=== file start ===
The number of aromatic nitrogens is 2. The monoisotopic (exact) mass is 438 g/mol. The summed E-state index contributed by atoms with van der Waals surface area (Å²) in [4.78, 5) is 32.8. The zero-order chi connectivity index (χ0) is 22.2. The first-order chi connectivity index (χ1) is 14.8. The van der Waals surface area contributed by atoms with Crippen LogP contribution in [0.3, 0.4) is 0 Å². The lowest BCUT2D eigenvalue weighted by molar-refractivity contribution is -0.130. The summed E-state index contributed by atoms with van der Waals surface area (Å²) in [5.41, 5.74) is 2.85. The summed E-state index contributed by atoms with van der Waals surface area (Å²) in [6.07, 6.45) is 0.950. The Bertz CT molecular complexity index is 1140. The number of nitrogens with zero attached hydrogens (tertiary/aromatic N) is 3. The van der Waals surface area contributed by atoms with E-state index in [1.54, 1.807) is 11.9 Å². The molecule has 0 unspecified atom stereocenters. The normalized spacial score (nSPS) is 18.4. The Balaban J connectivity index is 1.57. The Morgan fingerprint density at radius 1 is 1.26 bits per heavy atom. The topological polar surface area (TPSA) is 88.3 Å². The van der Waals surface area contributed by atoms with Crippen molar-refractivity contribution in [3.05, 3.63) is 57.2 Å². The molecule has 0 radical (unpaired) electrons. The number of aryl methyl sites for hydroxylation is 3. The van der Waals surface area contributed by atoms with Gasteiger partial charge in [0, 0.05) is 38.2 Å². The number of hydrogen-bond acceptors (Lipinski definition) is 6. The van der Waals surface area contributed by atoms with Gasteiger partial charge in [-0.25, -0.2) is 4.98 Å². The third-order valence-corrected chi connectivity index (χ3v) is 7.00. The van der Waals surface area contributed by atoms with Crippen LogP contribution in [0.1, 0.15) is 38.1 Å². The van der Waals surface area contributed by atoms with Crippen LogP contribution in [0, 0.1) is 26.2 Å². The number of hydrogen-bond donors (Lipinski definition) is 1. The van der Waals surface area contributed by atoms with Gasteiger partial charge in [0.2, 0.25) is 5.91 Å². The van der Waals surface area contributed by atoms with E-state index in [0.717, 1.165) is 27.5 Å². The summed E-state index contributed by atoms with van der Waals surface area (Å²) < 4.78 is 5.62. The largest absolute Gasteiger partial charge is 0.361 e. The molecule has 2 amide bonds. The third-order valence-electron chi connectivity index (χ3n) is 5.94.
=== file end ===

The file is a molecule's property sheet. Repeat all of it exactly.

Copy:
The number of aromatic nitrogens is 2. The monoisotopic (exact) mass is 438 g/mol. The summed E-state index contributed by atoms with van der Waals surface area (Å²) in [4.78, 5) is 32.8. The zero-order chi connectivity index (χ0) is 22.2. The first-order chi connectivity index (χ1) is 14.8. The van der Waals surface area contributed by atoms with Crippen LogP contribution in [0.3, 0.4) is 0 Å². The lowest BCUT2D eigenvalue weighted by molar-refractivity contribution is -0.130. The summed E-state index contributed by atoms with van der Waals surface area (Å²) in [5.41, 5.74) is 2.85. The summed E-state index contributed by atoms with van der Waals surface area (Å²) in [6.07, 6.45) is 0.950. The Bertz CT molecular complexity index is 1140. The number of nitrogens with zero attached hydrogens (tertiary/aromatic N) is 3. The van der Waals surface area contributed by atoms with E-state index in [1.54, 1.807) is 11.9 Å². The molecule has 0 unspecified atom stereocenters. The normalized spacial score (nSPS) is 18.4. The Balaban J connectivity index is 1.57. The Morgan fingerprint density at radius 1 is 1.26 bits per heavy atom. The topological polar surface area (TPSA) is 88.3 Å². The van der Waals surface area contributed by atoms with Crippen molar-refractivity contribution in [3.05, 3.63) is 57.2 Å². The molecule has 0 radical (unpaired) electrons. The number of aryl methyl sites for hydroxylation is 3. The van der Waals surface area contributed by atoms with Gasteiger partial charge in [0, 0.05) is 38.2 Å². The number of hydrogen-bond acceptors (Lipinski definition) is 6. The van der Waals surface area contributed by atoms with Gasteiger partial charge in [-0.25, -0.2) is 4.98 Å². The third-order valence-corrected chi connectivity index (χ3v) is 7.00. The van der Waals surface area contributed by atoms with Crippen LogP contribution in [0.1, 0.15) is 38.1 Å². The van der Waals surface area contributed by atoms with Crippen LogP contribution in [0, 0.1) is 26.2 Å². The number of hydrogen-bond donors (Lipinski definition) is 1. The van der Waals surface area contributed by atoms with Gasteiger partial charge in [0.2, 0.25) is 5.91 Å². The van der Waals surface area contributed by atoms with E-state index in [0.717, 1.165) is 27.5 Å². The summed E-state index contributed by atoms with van der Waals surface area (Å²) < 4.78 is 5.62. The largest absolute Gasteiger partial charge is 0.361 e. The molecule has 2 amide bonds. The third-order valence-electron chi connectivity index (χ3n) is 5.94.